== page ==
Best Route to Take for IT/Developer Certification/Classes?

There's an enormous list of certifications relating to IT available on the net in which I'm specifically interested (from most interested to least interested) in:

1.  Web App Development (Not app in app stores, just web app).
2. HTML5/Bootstrap/Wordpress
3.  Java Script
4.  PHP
5.  MySQL
6.  Cloud Computing

I'm only interested in certification that will benefit greatly in the categories above for myself, I'm not looking for an eye catcher because I simply have the Microsoft Certified logo on me.

But of course if it really is Microsoft/Visual Basic or something else, I am fine with that.
turbojournalAsked:
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Jason C. LevineNo oneCommented:
The best form of certification is being able to point to real-life projects and products you created.  Those are what matter.  The rest is just you proving you can pass a test.
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COBOLdinosaurCommented:
I'm not certified for anything, and my degree is not in CompSci.  Inspite of that I was billing $160 an hour for web development and project management when I retired; and the waiting list was substantial.  Seven years after retiring I still take on the occasional project, and I have a group of developers working for me, who don't have certificates in anything. They all make a very nice living.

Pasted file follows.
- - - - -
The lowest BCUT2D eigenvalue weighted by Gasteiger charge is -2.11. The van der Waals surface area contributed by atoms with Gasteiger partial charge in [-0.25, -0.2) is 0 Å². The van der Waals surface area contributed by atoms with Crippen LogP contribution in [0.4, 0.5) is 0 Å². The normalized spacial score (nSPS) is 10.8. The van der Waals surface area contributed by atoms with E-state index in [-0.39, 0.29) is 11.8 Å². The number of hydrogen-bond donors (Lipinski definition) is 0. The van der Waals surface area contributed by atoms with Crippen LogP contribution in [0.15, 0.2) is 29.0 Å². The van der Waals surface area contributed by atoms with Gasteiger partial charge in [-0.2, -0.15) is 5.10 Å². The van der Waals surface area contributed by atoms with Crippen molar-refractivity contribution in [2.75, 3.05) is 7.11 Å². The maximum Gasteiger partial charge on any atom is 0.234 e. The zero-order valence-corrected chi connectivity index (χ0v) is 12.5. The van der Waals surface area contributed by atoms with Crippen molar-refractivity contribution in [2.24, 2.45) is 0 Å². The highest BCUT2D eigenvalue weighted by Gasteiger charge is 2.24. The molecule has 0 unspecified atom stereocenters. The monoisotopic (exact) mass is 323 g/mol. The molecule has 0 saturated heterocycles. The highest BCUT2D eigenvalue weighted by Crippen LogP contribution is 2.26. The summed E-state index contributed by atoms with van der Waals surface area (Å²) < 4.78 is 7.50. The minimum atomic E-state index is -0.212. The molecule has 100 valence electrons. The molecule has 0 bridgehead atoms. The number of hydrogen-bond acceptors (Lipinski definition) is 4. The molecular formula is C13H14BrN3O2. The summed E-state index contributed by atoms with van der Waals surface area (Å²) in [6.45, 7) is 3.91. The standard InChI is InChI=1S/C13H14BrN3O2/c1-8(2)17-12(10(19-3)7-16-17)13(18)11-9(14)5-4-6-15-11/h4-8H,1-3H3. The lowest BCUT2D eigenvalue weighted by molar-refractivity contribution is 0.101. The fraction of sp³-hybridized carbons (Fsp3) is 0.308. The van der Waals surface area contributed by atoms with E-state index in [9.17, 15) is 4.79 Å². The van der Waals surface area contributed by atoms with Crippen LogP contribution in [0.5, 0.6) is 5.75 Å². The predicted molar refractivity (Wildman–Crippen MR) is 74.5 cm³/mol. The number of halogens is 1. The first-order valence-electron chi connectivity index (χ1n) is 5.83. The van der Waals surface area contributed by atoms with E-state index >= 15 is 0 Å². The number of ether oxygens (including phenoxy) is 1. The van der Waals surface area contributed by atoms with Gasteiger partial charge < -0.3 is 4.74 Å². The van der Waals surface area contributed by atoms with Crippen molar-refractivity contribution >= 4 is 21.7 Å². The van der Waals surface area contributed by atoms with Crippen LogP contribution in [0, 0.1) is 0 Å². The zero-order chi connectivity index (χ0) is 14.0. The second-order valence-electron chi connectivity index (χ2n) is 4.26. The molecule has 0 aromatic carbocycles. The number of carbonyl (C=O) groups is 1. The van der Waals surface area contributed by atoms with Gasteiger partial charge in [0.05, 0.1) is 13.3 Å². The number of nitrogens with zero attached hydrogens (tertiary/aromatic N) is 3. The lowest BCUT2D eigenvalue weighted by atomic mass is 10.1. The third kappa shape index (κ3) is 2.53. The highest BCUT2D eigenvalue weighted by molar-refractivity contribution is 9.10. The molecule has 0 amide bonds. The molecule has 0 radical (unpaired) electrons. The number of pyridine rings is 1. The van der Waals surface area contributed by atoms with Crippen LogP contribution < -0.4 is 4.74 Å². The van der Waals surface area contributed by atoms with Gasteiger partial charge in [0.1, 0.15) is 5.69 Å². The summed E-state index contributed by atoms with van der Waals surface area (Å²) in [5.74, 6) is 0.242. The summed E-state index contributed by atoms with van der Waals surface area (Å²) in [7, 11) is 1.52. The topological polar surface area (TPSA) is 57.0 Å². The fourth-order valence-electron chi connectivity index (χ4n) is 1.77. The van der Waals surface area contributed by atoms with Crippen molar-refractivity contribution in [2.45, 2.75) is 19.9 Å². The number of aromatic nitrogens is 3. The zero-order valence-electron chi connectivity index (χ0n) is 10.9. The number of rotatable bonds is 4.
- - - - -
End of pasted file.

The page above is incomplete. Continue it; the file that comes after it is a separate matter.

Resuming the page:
So I will echo Jason; a cert just means you can pass a test.  Further, you can pass a test without being competent, creative, or even marginally skilled.

I suggest you look at what you like doing; what is fun.  Then learn it right down to the primitive level and demonstrate what you can do on a personal site, low value contracts, and whatever else you have to do to build a portfolio.  If you are any good, you won't have to look for work, your reputation will be a magnet that draws in the high end projects.

Cd&
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turbojournalAuthor Commented:
I completely agree with both of you hence my "just having a Microsoft logo" statement.  I am though currently offered to choose any certification(s) of my choice for free so cost isn't a main concern.  With that in mind, I do agree that results of projects are the main factor rather than passing a test, would you decline the free offer?
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Jason C. LevineNo oneCommented:
Assuming you have the time to go through the coursework, then great.  But in my case, I get paid by the hour to produce work.  Any hours I spend on a certification course are lost revenue so even if it is free, it does carry a monetary cost.  Just not a direct one...but yes, I would decline it or offer it to someone else better able to use it.

That being said, that's me and not everyone is me :)

If you are in the position of not needing the hours for other things then my best advice mimics Cd&'s: pick something you like/think of as fun and get certified in it.
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turbojournalAuthor Commented:
All great answers.  Thank you.
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